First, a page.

3 questions to get your team talking about EDI

By Rina Goldenberg Lynch

In a recent Equity, Diversity and Inclusion (EDI) coaching session, my client, a senior leader passionately committed to EDI, said something that really got me thinking.  They said, ‘I’m so happy with all the work that we’re doing on EDI in my senior leadership team, but having reflected on this, it’s struck me that I never talk about EDI with my own team.’

Having quickly arrived at the conclusion that this was a huge, missed opportunity, our conversation turned to the ‘how’.  After all, this team was gender balanced, seemingly also very inclusive, and there were no incidents of overt bias to call out (all valid reasons, by the way, for the conversation never turning to EDI).  But even the most diverse teams need to have these conversations.  We are all susceptible to the same societal biases, so even in a well-meaning team there will be judgments and assumptions of which we will not be aware.  Another reason is that, even when things look great right now, we ought to ensure they stay this way by making certain that Diversity and Inclusion in the team is delivered by design rather than coincidence.

So how do you put EDI on the agenda of a team that doesn’t think it needs to discuss it?  Here are 3 questions that I have always found open the door to rich conversations about Diversity:

1. How does our Diversity contribute to our success?
The start of any conversation about EDI should firmly establish its value. A conversation that establishes the most relevant benefits to a person, yet allows a space to uncover any scepticism around the topic, is ideal. It provides a perfect starting point from which to understand how much or how little the team appreciates the Diversity of its members. Even more so, this is the kind of conversation that can uncover whether a diverse team is in fact making full use of its Diversity, and whether there might be unexplored opportunities that could make the team even more successful.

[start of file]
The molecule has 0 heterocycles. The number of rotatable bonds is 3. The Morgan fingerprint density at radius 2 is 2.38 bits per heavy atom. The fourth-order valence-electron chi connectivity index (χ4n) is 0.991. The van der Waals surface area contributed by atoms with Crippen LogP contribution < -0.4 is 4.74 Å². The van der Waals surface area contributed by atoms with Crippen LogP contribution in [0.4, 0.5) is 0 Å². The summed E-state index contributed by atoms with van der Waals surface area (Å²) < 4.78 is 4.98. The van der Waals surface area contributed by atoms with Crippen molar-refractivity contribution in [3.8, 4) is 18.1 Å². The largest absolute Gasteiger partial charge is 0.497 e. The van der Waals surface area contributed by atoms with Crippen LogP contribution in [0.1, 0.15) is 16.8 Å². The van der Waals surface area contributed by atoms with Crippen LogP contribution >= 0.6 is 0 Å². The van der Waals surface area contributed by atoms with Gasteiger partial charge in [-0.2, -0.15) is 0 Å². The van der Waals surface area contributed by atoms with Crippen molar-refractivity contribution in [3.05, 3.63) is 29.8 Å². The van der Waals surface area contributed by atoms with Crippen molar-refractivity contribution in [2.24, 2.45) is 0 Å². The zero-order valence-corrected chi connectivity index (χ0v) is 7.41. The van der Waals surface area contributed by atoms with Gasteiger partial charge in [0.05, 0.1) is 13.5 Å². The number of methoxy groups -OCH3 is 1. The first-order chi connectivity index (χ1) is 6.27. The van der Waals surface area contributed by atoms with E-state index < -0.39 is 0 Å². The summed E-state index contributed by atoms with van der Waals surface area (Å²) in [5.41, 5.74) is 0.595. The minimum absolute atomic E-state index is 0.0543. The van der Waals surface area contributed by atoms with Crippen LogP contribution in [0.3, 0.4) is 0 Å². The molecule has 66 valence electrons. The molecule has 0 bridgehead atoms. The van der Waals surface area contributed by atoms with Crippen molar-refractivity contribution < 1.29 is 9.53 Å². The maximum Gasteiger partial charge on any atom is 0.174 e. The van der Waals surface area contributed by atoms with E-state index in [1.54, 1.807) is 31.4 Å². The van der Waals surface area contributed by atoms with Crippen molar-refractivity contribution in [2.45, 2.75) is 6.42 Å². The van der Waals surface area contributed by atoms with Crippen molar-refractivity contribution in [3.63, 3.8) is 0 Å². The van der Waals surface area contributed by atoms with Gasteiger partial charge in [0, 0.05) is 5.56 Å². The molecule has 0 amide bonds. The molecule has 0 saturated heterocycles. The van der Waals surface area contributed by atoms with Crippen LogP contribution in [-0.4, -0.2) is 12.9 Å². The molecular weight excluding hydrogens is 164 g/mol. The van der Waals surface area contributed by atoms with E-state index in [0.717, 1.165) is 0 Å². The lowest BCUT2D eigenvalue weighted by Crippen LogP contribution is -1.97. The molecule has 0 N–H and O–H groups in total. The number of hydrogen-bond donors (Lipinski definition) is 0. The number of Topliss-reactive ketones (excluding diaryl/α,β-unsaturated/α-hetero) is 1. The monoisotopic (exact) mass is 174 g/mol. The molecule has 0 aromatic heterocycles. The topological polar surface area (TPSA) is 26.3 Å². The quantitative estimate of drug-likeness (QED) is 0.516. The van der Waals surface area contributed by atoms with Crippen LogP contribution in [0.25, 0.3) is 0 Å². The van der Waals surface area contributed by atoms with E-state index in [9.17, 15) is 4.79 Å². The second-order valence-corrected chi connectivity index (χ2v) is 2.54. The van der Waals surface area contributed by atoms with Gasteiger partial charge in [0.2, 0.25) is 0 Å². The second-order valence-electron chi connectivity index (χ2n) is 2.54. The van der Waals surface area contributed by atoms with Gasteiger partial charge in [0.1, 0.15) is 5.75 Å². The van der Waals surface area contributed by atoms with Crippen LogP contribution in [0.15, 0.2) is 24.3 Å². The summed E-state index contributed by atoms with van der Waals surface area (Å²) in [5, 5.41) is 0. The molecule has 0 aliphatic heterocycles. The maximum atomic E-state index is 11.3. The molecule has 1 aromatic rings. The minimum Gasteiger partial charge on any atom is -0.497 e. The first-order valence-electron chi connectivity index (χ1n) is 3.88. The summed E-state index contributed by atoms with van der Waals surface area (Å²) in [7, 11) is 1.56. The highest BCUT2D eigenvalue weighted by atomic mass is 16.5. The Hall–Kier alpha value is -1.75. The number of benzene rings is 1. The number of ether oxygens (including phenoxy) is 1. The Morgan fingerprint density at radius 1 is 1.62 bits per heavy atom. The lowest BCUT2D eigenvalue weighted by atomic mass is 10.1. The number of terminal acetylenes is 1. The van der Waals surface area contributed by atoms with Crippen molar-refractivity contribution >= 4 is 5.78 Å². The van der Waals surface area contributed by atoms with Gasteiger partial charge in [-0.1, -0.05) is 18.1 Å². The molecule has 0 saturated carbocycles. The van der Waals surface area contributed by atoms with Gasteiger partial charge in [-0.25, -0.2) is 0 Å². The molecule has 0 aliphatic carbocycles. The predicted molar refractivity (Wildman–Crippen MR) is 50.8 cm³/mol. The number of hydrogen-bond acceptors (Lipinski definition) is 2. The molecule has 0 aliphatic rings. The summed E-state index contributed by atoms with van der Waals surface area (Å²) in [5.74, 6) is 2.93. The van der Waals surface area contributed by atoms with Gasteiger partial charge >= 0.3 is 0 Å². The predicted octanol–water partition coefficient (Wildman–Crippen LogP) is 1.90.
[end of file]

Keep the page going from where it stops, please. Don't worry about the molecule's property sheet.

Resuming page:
Other questions that will provoke curiosity about this topic could be:

  • What does Diversity mean for you?
  • In what ways have we benefited from the diversity of our team? 
  • What can sometimes get in the way of leveraging the full diversity of our team?
The answers to these questions will signpost the most suitable subsequent actions. For instance, if the team appears agnostic or slightly resistant to the idea of EDI, it might be useful to introduce some training on the subject, to heighten interest and personalise the corporate EDI vision. If the team is fully committed, but doesn’t quite know what it should do, a conversation around allyship or inclusive behaviours might be appropriate.

Whatever the direction, once the conversation has started, the most important thing is to keep it going.

2. What are some of the misconceptions about Diversity that you’ve come across? How have you dealt with them?